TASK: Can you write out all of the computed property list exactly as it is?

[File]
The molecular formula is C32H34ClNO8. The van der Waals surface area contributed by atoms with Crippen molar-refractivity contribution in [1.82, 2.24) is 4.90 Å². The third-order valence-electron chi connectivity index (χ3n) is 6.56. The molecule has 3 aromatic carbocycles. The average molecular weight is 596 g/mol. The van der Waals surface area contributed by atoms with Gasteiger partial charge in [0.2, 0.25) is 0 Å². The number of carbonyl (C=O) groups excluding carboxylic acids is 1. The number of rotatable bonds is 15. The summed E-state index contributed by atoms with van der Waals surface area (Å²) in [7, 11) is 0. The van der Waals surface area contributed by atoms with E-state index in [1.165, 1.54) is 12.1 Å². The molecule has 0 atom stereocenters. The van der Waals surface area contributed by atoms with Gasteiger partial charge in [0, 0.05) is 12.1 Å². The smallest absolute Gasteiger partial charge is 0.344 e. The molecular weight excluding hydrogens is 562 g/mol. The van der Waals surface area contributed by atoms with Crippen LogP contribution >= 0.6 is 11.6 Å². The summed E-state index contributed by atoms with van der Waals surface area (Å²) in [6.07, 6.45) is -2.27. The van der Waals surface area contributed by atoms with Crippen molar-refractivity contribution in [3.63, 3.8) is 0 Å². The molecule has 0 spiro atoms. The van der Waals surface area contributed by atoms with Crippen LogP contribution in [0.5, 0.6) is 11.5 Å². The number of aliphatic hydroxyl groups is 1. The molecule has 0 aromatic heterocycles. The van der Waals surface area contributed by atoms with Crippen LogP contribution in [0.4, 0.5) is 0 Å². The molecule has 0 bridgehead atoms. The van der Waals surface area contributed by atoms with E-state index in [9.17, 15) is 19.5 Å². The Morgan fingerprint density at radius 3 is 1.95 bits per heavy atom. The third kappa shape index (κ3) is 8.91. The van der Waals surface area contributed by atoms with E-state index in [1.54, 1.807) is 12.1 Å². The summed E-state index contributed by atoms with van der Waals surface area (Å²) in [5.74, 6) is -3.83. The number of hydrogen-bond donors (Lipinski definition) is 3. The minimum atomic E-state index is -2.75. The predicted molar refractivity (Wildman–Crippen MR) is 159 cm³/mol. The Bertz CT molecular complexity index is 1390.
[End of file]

The molecular formula is C32H34ClNO8. The van der Waals surface area contributed by atoms with Crippen molar-refractivity contribution in [1.82, 2.24) is 4.90 Å². The third-order valence-electron chi connectivity index (χ3n) is 6.56. The molecule has 3 aromatic carbocycles. The average molecular weight is 596 g/mol. The van der Waals surface area contributed by atoms with Gasteiger partial charge in [0.2, 0.25) is 0 Å². The number of carbonyl (C=O) groups excluding carboxylic acids is 1. The number of rotatable bonds is 15. The summed E-state index contributed by atoms with van der Waals surface area (Å²) in [7, 11) is 0. The van der Waals surface area contributed by atoms with E-state index in [1.165, 1.54) is 12.1 Å². The molecule has 0 atom stereocenters. The van der Waals surface area contributed by atoms with Gasteiger partial charge in [0, 0.05) is 12.1 Å². The smallest absolute Gasteiger partial charge is 0.344 e. The molecular weight excluding hydrogens is 562 g/mol. The van der Waals surface area contributed by atoms with Crippen LogP contribution >= 0.6 is 11.6 Å². The summed E-state index contributed by atoms with van der Waals surface area (Å²) in [6.07, 6.45) is -2.27. The van der Waals surface area contributed by atoms with Crippen molar-refractivity contribution in [3.63, 3.8) is 0 Å². The molecule has 0 spiro atoms. The van der Waals surface area contributed by atoms with Crippen LogP contribution in [0.5, 0.6) is 11.5 Å². The number of aliphatic hydroxyl groups is 1. The molecule has 0 aromatic heterocycles. The van der Waals surface area contributed by atoms with Crippen LogP contribution in [0.4, 0.5) is 0 Å². The molecule has 0 bridgehead atoms. The van der Waals surface area contributed by atoms with E-state index in [9.17, 15) is 19.5 Å². The Morgan fingerprint density at radius 3 is 1.95 bits per heavy atom. The third kappa shape index (κ3) is 8.91. The van der Waals surface area contributed by atoms with E-state index in [1.54, 1.807) is 12.1 Å². The summed E-state index contributed by atoms with van der Waals surface area (Å²) in [5.74, 6) is -3.83. The number of hydrogen-bond donors (Lipinski definition) is 3. The minimum atomic E-state index is -2.75. The predicted molar refractivity (Wildman–Crippen MR) is 159 cm³/mol. The Bertz CT molecular complexity index is 1390.